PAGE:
How to Study for Your CFA Exams if You Have 1 month
There is never enough time to study for the CFA exam (or for any other exam, for that matter). When a little less than on month is left until the big day of the exam, we all wish we had started earlier. I for one greatly underestimated the commitment to become a Chartered Financial Analyst a great deal. When I took CFA exam level 1, I should have started at least two months earlier to be able to study at a somewhat comfortable pace. Luckily, I was able to make up for lost time with a speed reading technique and completing at least one CFA practice exam paper a week that I am sure you can benefit from as well. Let’s dive right into it!
For scientific material I use a well-known reading technique called SQ3R. It is a five-step strategy, and the letters are an abbreviation of: Survey (or Skim), Question, Read, Recite (or Recall) and Review. It helps you transform the reading material into questions that your brain tries to answer while reading. I think Q&A format is widely underused, as it is just so much better to get the hang of written material, especially if it’s wordy and complex.
Let’s go through the steps of SQ3R in a little more detail and see how you can use this technique to speed up your preparation for the CFA exam:
- Survey (2 minutes): Before you begin to read, look through the entire chapter beforehand. See what the headings are – the major ones and the subheadings; hierarchical structures seem to be particularly easy for our brains to latch onto – check for introductory and summary paragraphs, references, etc. Resist reading the whole paragraph at this point, but see if you can pin down about four major ideas in the entire chapter. Also make it a point to go through a CFA practice exam paper to know what you need to study and focus on.
- Question (usually less than 30 seconds): Ask yourself what this chapter or paper is all about: What question do I have that this chapter might help answer? Repeat this with each subsection of the chapter, turning each heading into a question. As a small variation, you can also write down the important question. Also practice at least one CFA practice exam every week.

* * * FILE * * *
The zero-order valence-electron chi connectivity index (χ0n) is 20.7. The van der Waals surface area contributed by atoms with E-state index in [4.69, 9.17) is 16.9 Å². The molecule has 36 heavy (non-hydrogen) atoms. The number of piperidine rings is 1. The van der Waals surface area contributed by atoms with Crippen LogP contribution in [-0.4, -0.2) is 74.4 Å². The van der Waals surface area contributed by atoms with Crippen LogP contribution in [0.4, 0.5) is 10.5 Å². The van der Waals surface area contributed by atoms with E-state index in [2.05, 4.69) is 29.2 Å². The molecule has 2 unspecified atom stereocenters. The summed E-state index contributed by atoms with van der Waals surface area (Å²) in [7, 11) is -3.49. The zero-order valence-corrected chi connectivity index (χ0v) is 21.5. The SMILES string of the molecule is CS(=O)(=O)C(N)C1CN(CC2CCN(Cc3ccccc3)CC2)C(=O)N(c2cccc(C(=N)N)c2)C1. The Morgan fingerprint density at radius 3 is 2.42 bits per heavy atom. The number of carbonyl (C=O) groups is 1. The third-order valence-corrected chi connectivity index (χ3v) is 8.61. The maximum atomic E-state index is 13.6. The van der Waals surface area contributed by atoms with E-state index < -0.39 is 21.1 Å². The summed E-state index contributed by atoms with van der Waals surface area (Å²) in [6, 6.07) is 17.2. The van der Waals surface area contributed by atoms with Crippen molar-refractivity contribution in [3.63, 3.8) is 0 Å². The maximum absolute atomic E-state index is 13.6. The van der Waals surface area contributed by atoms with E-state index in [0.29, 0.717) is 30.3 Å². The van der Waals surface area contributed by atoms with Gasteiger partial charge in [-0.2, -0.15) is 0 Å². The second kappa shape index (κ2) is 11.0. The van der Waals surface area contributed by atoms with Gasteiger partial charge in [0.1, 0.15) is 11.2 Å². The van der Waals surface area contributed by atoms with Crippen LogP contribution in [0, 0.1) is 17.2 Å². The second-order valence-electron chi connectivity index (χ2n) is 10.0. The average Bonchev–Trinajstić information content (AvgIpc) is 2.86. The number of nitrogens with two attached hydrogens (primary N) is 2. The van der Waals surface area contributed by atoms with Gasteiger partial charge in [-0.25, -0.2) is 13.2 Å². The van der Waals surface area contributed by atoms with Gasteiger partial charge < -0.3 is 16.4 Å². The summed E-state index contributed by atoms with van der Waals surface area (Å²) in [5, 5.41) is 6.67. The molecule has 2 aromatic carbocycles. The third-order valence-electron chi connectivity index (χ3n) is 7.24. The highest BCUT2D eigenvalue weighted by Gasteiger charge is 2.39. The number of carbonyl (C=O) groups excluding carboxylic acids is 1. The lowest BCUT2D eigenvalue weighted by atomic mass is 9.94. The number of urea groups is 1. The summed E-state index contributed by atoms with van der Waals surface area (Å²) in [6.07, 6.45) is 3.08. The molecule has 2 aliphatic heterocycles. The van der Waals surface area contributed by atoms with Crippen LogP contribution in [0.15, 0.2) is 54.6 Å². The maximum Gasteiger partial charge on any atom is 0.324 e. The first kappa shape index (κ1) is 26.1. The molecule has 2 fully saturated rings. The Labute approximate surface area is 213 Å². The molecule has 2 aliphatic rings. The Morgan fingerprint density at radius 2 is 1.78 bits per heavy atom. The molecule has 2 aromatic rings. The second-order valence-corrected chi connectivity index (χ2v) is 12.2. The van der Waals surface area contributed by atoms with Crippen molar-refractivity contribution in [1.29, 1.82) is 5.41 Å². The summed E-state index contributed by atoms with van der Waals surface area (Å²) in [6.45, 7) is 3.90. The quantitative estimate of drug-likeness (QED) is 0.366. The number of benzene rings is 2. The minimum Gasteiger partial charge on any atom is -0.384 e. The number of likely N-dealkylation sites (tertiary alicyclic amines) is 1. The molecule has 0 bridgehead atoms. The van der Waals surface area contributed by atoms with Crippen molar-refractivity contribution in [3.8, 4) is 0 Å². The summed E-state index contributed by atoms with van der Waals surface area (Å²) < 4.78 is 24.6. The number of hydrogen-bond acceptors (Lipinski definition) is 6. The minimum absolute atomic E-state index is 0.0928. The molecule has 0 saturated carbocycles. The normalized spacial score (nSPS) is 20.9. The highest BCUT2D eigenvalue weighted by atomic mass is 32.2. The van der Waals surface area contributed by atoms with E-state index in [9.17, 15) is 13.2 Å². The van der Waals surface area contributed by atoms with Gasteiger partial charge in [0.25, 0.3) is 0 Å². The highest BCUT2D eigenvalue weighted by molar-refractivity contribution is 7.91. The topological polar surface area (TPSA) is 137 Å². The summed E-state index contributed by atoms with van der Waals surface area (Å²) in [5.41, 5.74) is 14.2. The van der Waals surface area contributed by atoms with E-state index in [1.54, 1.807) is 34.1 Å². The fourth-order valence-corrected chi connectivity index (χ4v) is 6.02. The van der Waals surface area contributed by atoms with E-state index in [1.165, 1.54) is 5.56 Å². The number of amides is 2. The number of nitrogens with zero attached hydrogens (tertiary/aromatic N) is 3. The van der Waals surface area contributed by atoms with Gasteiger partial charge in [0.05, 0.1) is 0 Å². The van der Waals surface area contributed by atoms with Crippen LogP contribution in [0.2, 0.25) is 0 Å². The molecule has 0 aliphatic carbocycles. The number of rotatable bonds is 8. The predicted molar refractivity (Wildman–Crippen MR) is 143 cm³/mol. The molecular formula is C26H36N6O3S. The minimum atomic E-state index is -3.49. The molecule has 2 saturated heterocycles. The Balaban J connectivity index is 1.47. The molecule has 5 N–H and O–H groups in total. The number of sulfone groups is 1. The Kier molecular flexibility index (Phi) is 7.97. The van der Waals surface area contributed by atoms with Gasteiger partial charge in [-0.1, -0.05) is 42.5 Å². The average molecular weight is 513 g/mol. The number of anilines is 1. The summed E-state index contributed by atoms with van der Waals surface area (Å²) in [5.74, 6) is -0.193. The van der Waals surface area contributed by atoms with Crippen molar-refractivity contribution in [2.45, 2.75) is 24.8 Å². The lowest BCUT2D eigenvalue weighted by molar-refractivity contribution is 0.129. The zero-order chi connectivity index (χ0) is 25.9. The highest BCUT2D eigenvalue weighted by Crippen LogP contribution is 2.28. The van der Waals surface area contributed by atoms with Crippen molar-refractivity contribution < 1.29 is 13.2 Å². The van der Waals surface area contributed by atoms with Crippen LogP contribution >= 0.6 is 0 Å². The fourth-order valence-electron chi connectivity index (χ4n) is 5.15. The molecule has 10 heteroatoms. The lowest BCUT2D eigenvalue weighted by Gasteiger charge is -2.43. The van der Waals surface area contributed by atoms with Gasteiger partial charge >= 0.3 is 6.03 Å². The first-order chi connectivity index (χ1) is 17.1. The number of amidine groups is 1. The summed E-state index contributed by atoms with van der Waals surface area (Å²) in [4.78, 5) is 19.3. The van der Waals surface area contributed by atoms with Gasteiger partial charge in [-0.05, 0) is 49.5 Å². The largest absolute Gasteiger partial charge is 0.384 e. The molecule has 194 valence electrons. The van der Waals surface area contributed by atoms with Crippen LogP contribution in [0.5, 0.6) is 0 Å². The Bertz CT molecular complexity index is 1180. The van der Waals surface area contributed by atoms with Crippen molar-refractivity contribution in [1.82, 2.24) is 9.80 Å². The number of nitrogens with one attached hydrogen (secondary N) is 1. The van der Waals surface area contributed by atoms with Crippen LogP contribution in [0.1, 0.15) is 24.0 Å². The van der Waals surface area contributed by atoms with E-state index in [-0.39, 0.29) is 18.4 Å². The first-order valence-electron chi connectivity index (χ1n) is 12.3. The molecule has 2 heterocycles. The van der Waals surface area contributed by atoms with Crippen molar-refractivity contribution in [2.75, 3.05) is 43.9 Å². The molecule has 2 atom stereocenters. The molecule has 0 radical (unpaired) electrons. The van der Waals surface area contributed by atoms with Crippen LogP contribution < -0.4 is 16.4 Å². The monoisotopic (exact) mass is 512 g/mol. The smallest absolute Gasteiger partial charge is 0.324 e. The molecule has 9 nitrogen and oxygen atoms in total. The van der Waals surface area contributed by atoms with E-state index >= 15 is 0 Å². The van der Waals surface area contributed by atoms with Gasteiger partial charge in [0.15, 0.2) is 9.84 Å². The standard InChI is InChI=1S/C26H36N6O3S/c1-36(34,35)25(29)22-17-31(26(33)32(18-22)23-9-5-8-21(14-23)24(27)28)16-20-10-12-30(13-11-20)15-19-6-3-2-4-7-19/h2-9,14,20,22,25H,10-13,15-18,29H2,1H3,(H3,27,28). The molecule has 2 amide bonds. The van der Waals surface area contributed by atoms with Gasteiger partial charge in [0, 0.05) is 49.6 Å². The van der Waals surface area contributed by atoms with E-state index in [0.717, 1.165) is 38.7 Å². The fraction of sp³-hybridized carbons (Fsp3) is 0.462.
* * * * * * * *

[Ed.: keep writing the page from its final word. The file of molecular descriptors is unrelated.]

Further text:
- Read (at your own pace): Read one section at a time looking for the answer to the question you found in the previous step. You can also skim the text to save time. This is active reading and requires concentration, so it is important that you find yourself a place and time where you can concentrate. Reading in a train noisy place in the cafeteria does not work well for me.
- Recite/write (about a minute): Write down a key phrase that sums up the major point of the section and answers the question. Use your own words, don’t copy a phrase or paragraph from the book.
- Review (less than 5 minutes): After repeating steps 2–4 for each section you will have a list of key phrases that provide an outline for the chapter. Test yourself by covering up the key phrases and seeing if you can recall them and by doing a CFA practice exam. Active recall again! Does this right after you finish reading the chapter. Try hard, but if you can’t find an answer, re-read the chapter.
In your preparation, you should treat the review part as a process with flash cards or notes that you made. Use these cards every few days until the CFA exam to really drill the concepts into your memory.
I hope this helps you speed up the reading process a bit, and I wish you all the best for your CFA exam preparations!